At the fair Bea Ceccarelli, describes a sample Christmas meal made without animal products.
“It starts with a vegetable bavarois,” she explains. “Then I came up with a risotto with sunchokes [Jerusalem artichokes] with a few pieces of truffle.”
Nice ingredients, like truffles, can embellish a dish for the holidays, she says.
These are recipes from a cookbook of vegan recipes Ceccarelli put together to appeal to meat-eaters, including her own children.
An animal rights activist, Ceccarelli is involved with L214, a French group that raises awareness about animal rights, usually by showing photos of caged chickens and videos of geese being force-fed to produce foie gras, the fatted liver that some regard as the ultimate luxury food, others as a product of cruelty.
But during the holiday season the group is taking a less aggressive approach, including offering recipe suggestions.
This inclusiveness is something that Constatin Imbs, of the French Vegan Society, would like to see everywhere.
He has been working on a European project called Eating Together.
“We have drawn up a list of positive ingredients that enable anybody to come and have a meal together,” he explains.
This means anyone, vegans, vegetarians or anyone from any culture or religion with a dietary restriction, can eat together.
“Some populations do not eat mushrooms, for example," Imbs points out. "Strict Hindus won't. Jains [followers of another Indian religion] do not consume any roots, such as potatos, carrots etcetera. Muslims won't have wine or pork. Jews won't have pork. Vegans won't have any animal products.”
When you take all these into consideration, what do you have left?
Lots of vegetables, says Imbs.
He describes a full meal, that starts with the chickpea purée hummus (without garlic, which some Buddhists don’t eat) and a yeastless bread (Jains don’t eat yeast; nor do Jews on certain holidays). The main dish is a seitan and vegetable stew (seitan is a meat substitute made from wheat gluten).
And for desert?
Apple pie and chocolate muffins.
This is a meal that anyone can eat, at any time says Imbs - even at Christmas.
But Patrice, who is sceptically eyeing a plate of vegan cupcakes at the holiday market, finds the idea of a Christmas meal without meat a bit sad.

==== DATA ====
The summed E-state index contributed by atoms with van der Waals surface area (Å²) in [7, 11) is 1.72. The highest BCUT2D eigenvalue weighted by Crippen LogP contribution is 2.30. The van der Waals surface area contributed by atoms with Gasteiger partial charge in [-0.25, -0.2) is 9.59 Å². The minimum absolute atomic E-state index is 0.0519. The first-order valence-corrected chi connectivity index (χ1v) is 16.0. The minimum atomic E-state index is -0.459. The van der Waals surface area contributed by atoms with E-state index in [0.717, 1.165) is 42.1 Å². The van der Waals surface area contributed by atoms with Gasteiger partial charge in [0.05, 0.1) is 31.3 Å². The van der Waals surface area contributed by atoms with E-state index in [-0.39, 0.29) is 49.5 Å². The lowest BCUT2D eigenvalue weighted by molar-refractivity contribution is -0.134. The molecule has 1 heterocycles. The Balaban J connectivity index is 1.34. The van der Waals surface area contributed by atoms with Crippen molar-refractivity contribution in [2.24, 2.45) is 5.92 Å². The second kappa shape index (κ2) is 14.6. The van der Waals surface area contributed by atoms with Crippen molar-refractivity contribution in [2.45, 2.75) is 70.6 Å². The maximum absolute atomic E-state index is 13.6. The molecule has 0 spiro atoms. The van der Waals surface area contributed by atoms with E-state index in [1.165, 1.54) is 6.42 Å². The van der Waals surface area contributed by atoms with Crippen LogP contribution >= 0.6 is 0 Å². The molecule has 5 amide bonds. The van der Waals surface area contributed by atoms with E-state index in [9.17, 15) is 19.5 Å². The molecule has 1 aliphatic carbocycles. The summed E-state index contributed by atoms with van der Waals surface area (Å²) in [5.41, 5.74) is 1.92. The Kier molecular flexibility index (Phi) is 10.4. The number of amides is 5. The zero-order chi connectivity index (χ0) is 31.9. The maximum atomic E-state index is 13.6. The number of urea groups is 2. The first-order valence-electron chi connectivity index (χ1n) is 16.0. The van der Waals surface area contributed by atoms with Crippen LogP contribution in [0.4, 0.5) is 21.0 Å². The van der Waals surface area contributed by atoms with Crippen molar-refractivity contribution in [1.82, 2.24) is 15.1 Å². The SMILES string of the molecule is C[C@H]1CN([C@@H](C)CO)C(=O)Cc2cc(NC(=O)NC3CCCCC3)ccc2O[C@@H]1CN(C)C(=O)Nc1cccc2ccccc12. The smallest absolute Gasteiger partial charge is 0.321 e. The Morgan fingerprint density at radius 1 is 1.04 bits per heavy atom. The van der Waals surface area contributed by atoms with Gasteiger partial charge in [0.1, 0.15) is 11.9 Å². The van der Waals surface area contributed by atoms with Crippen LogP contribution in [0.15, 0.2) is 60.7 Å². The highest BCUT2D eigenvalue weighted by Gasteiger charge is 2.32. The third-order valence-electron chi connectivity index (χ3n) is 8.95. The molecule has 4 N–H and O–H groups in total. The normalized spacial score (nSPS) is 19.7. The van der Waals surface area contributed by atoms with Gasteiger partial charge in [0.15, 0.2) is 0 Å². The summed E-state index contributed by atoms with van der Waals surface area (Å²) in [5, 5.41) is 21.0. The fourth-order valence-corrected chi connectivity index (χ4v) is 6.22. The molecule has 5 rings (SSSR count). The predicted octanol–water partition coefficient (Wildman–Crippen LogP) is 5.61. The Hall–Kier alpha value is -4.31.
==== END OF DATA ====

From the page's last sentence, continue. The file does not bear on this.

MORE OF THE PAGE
For him a Christmas meal is about turkey and foie gras.
He admits that he is not comfortable with the way it is made but he’ll eat it with a good wine.
“With a good wine, a Monbazillac, which is a little sweet,” he says. “I do like it with that wine!”
It turns out that for those who do not like the idea of eating force-fed goose or duck liver, there is an alternative: Faux Gras.
Faux means fake in French and it’s a vegetable-based pâté that has appeared on the shelves of French health food stores in recent years.
People tasting samples at the Christmas fair say it is surprisingly tasty. Yulita, who has been vegan for a year insists it’s even better than the real thing.
Thierry is also impressed. He intends to serve it to his non-vegan friends who need convincing.
Johvan Roe, who is promoting Faux Gras at an animal rights stand, says he is not usually a fan of vegan or vegetarian versions of their meat counterparts. But he sees how they can be appealing to meat eaters who are considering becoming vegetarian.
“For French people that are used to eat meat, they want to find the same texture and same taste," he explains. "They are used to cutting their meat in a specific way.”
Of course, Faux Gras and meat substitutes will unlikely to convince meat eaters like Laurent, who is walking by the Christmas fair. But he admits that while food is a very important part of a traditional meal, it’s not the only thing.
“A Christmas dinner is a copious meal, full of joy and festivity,” he says. "Whatever it is you are eating.”